As a non-limiting example, the network element 120 can identify the list of active network addresses including the network addresses associated with the mobile phone 112, the desktop computer 114, and the smart refrigerator 116. The predefined list of network addresses of interest can be generated to include the network address associated with the mobile phone 112, but the network addresses of the desktop computer 114 and the smart refrigerator 116 can be excluded from the predefined list. Therefore, when the network element 120 compares the list of active network addresses with the predefined list of network addresses of interest, the network element 120 can identify the network address associated with the mobile phone 112 as being an active network address of interest.
  • [0024]
    The network element 120 can further comprise a plurality of stored address profiles 122. The network element 120 can identify an address profile 122 associated with an active network address of interest or a range of active network addresses of interest. The network element 120 can identify the address profile 122 associated with a specific network address of interest from a plurality of address profiles 122 that are stored in the network element 120. The address profile 122 can include a predefined set of rules that are to be implemented by one or more of the network connected systems 130 when the network element 120 detects the active network address of interest. In some examples, the address profile 122 can include rules related to a task or function to be performed, such as raising an indoor temperature, controlling lights, providing a greeting, playing music, etc. when the active network address of interest is detected by the network element 120.
  • [0025]
    The network element 120 can generate a message with instructions based on the address profile 120. The network element 120 can send the message with the instructions to the network connected systems 130. The network connected systems 130 can include devices or systems that are connected to the network. In one example, the network connected systems 130 can include, but are not limited to, a HVAC system 132, an alarm system 134, a music system 136, a lighting system 138 and a greeting system 140. The network connected systems 130 can receive the message from the network element 120 and perform a task in accordance with the instructions in the message.
  • [0026]
    As a non-limiting example, the network element 120 can detect an active network address of interest, wherein the active network address of interest is associated with a smart watch worn by User A. The network element 120 can detect the active network address of interest when User A arrives at home. The network element 120 can identify the address profile 122 associated with the active network address of interest. The address profile 122 can include rules to adjust a temperature in the home to 70° F. and start playing jazz music in the home. Based on the address profile 122, the network element 120 can send instructions to the HVAC system 132 to adjust the temperature to 70° F. and send instructions to the music system 136 to start playing jazz music. The HVAC system 132 and the music system 136 may implement the instructions that were received, respectively, from the network element 120. In other words, when User A is wearing the smart watch and arrives at home, the network connected systems 130 can perform tasks related to the address profile 122, and that are set by the User A.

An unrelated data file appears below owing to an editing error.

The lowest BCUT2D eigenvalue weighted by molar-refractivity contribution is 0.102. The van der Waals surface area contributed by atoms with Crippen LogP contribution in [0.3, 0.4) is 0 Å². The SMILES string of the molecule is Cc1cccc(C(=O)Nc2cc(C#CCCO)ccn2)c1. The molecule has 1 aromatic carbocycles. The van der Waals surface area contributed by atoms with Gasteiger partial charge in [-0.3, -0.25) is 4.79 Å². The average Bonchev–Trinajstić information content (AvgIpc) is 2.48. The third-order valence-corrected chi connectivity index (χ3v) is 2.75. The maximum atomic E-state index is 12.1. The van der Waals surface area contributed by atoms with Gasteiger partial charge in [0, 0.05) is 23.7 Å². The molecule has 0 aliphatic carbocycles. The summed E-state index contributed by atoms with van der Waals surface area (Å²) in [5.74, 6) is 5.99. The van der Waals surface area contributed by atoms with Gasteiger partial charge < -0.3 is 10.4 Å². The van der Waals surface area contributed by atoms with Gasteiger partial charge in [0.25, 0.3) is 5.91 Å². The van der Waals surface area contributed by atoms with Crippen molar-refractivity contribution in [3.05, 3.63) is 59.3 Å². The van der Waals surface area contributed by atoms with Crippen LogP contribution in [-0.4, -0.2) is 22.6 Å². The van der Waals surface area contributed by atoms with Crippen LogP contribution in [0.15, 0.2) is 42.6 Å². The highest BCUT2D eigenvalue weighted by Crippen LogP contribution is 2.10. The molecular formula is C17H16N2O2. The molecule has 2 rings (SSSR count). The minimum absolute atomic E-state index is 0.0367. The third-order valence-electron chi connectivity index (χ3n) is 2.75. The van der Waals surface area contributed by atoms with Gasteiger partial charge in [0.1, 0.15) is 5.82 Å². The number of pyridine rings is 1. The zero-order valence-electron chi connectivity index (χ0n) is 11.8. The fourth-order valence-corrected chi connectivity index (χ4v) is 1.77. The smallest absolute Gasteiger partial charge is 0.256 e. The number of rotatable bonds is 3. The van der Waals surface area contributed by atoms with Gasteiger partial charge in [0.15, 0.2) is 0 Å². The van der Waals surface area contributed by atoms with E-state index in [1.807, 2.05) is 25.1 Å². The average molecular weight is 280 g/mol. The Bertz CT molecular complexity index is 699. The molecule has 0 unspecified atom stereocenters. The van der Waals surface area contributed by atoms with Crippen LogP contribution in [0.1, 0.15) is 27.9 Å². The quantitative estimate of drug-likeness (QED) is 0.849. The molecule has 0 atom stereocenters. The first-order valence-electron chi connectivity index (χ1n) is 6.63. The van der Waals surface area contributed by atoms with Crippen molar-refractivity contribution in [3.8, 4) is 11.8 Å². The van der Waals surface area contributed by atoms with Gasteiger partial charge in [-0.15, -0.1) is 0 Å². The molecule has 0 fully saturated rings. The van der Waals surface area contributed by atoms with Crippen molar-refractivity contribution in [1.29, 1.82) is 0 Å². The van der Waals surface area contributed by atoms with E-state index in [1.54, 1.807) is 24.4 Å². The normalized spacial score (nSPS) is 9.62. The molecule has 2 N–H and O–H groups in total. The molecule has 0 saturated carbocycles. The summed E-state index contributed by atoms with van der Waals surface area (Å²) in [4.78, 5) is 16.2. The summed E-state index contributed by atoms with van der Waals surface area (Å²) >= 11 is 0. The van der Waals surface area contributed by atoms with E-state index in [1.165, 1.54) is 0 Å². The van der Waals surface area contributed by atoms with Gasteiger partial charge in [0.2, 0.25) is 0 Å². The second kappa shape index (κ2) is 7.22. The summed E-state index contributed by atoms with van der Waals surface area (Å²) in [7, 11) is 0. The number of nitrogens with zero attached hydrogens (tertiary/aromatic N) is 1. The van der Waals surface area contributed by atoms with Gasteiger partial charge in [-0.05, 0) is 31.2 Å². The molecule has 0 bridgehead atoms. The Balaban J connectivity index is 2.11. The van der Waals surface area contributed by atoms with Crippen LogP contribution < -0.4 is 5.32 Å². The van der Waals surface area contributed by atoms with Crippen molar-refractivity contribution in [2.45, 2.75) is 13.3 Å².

• [0027]
    As another non-limiting example, the network element 120 can detect a first active network address of interest and a second active network address of interest. The first active network address of interest can be associated with a smart watch worn by User A and a second active network address of interest can be associated with a mobile phone carried by User B. The network element 120 can identify a first address profile when the first active network address of interest is detected and a second address profile when the second active network address of interest is detected. For example, the first address profile can include rules to adjust the temperature to 70° F. and start playing jazz music for User A. The second address profile can include rules to deactivate an alarm system and turn on kitchen lights for User B. Thus, multiple address profiles can be used when multiple active network addresses of interest are detected.
  • [0028]
    In addition, an address profile can account for a specific combination of active network addresses of interest. For example, the first address profile related to the active network address of interest associated with User A's device can indicate a temperature setting of 75 degrees F. The second address profile related to the active network address of interest associated with User B's device can indicate a temperature setting of 68 degrees F. However, if both User A and User B and their respective devices are detected to be active within the coverage area of the local wireless network, one or both of the first and second address profiles can comprise a rule for setting the temperature to 72 degrees F. in resolution of the conflict of rules between User A's address profile and User B's address profile. In other words, the first and/or second address profiles can include a rule to set the temperature to 72 degrees F. only when both User A's and User B's devices are active on the local wireless network. As such, one of the rules that can be contained in an address profile is a rule relating to a function or task based upon the detection of one or more other active devices and their associated network addresses.
  • [0029]